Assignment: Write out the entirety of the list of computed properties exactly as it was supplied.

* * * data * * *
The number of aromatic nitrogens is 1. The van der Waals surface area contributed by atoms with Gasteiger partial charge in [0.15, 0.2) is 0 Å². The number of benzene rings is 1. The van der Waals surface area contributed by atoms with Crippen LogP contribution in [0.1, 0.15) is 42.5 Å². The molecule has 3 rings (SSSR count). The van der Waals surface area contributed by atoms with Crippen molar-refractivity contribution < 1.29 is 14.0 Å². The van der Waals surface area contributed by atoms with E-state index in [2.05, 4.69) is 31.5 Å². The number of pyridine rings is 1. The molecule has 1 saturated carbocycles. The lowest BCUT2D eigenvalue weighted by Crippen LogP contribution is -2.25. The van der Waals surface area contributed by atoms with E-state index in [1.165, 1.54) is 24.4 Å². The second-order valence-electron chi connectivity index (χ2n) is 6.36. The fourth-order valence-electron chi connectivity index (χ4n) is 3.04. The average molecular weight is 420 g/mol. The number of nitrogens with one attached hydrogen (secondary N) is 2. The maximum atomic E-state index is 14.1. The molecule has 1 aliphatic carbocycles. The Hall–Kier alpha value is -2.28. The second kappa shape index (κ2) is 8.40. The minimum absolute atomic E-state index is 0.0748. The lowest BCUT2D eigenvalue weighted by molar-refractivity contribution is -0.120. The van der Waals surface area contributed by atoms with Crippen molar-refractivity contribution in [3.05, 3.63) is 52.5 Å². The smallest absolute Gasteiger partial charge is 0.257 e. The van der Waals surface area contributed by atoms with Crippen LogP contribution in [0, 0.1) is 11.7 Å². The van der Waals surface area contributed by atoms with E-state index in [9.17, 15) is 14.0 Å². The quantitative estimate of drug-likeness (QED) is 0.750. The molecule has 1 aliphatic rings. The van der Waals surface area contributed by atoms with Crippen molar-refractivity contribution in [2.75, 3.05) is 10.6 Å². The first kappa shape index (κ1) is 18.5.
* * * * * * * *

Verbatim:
The number of aromatic nitrogens is 1. The van der Waals surface area contributed by atoms with Gasteiger partial charge in [0.15, 0.2) is 0 Å². The number of benzene rings is 1. The van der Waals surface area contributed by atoms with Crippen LogP contribution in [0.1, 0.15) is 42.5 Å². The molecule has 3 rings (SSSR count). The van der Waals surface area contributed by atoms with Crippen molar-refractivity contribution < 1.29 is 14.0 Å². The van der Waals surface area contributed by atoms with E-state index in [2.05, 4.69) is 31.5 Å². The number of pyridine rings is 1. The molecule has 1 saturated carbocycles. The lowest BCUT2D eigenvalue weighted by Crippen LogP contribution is -2.25. The van der Waals surface area contributed by atoms with E-state index in [1.165, 1.54) is 24.4 Å². The second-order valence-electron chi connectivity index (χ2n) is 6.36. The fourth-order valence-electron chi connectivity index (χ4n) is 3.04. The average molecular weight is 420 g/mol. The number of nitrogens with one attached hydrogen (secondary N) is 2. The maximum atomic E-state index is 14.1. The molecule has 1 aliphatic carbocycles. The Hall–Kier alpha value is -2.28. The second kappa shape index (κ2) is 8.40. The minimum absolute atomic E-state index is 0.0748. The lowest BCUT2D eigenvalue weighted by molar-refractivity contribution is -0.120. The van der Waals surface area contributed by atoms with Crippen molar-refractivity contribution in [3.05, 3.63) is 52.5 Å². The smallest absolute Gasteiger partial charge is 0.257 e. The van der Waals surface area contributed by atoms with Crippen LogP contribution in [0, 0.1) is 11.7 Å². The van der Waals surface area contributed by atoms with E-state index in [9.17, 15) is 14.0 Å². The quantitative estimate of drug-likeness (QED) is 0.750. The molecule has 1 aliphatic rings. The van der Waals surface area contributed by atoms with Crippen molar-refractivity contribution in [2.75, 3.05) is 10.6 Å². The first kappa shape index (κ1) is 18.5.